4. You Could Benefit From the Tax Deduction
If one of your financial goals is to lower your tax bill, you may want to avoid paying off your mortgage early. The IRS allows you to deduct the mortgage interest you pay from your taxable income, lowering your tax bill. You can take advantage of that deduction for the life of the loan.
Also, if you zero out your mortgage, you might offset any progress you've made to reduce your tax burden through other vehicles, like funding your retirement account or investing in municipal bonds. But due to the substantial standard deduction increase in 2018, you may not be able to take advantage of the tax deduction unless you itemize your tax return.
5. You Can Enjoy Greater Liquidity
You might think twice about applying additional funds to pay off your home early since doing so could deplete your liquidity. The extra money you dedicate to your house is locked in a non-liquid asset. If you need funds quickly, selling your property and accessing your money could take a long time.
Maintaining adequate liquid assets that you can easily convert into cash without paying penalties or fees is essential. These assets—including your emergency savings fund, stocks, bonds or a tax-advantaged retirement fund—can expand your options when you need money immediately.
Conversely, if all your cash is tied up in your mortgage, you may need to take out a loan or charge a credit card and repay the debt with interest.
6. You Should Sink More Funds into Your Retirement Savings
If you're not maxing out your retirement contributions or you need to make larger catch-up contributions, you may want to apply your extra cash toward your retirement savings. In most cases, your 401(k), individual retirement account (IRA) or other retirement accounts grow tax-deferred until you withdraw funds.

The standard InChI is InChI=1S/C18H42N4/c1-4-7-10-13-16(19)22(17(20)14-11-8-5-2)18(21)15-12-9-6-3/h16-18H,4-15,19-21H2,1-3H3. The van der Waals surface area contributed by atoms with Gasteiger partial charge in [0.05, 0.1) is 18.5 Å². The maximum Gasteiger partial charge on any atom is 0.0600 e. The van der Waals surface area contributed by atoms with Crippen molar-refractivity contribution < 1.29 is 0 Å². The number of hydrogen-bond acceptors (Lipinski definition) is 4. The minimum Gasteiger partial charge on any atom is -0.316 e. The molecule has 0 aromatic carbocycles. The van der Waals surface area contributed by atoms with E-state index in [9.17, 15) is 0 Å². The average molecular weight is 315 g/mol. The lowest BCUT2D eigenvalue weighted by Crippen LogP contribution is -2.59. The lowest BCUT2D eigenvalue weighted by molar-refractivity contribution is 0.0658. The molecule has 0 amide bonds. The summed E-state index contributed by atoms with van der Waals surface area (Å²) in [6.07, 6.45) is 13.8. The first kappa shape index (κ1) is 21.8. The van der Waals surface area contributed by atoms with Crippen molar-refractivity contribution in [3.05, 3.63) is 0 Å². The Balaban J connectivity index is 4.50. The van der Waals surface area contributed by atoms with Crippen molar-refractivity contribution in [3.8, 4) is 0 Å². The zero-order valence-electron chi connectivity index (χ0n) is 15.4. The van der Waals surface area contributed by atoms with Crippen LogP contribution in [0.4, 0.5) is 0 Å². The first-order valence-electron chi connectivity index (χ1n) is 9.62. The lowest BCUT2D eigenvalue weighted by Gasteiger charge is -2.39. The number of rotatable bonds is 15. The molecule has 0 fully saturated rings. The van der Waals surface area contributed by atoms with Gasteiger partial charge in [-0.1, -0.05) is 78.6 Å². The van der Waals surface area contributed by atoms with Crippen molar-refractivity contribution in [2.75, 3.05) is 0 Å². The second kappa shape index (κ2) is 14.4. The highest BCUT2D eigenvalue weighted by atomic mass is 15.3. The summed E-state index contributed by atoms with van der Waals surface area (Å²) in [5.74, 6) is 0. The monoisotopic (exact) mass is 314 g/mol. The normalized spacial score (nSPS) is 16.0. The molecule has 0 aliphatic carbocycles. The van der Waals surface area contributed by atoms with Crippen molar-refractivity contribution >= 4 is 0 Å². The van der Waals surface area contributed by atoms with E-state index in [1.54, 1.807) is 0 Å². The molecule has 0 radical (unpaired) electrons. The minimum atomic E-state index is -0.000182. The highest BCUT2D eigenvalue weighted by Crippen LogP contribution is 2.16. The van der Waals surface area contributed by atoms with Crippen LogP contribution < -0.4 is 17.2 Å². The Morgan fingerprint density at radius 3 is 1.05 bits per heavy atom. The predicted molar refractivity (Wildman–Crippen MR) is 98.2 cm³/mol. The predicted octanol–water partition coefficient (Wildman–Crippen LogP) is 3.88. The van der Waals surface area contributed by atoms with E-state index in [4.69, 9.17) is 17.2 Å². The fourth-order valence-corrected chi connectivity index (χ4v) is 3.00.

Directing your extra funds towards paying down your mortgage may come with an opportunity cost, particularly if your employer offers a contribution match. If so, that's free money that can compound over time and help to ensure your retirement fund is sufficient when you ultimately need it.
The Bottom Line
There are many valid reasons to pay off your house early. Ultimately, it's a personal decision, and your choice should align with your goals, risk tolerance and values. You may want to eliminate your mortgage early to enjoy peace of mind. If you lose your income or face other challenging circumstances, you know you and your family will always have a place to rest your heads.
Maintaining good credit is another way to open up more financial choices, including getting low-interest car loans, travel reward credit cards and other credit products. Before applying for new credit, check your credit report and credit score for free with Experian to see where you stand. If you notice any discrepancies or fraudulent information on your credit report, you have the right to file a dispute with the applicable credit bureau to get them removed.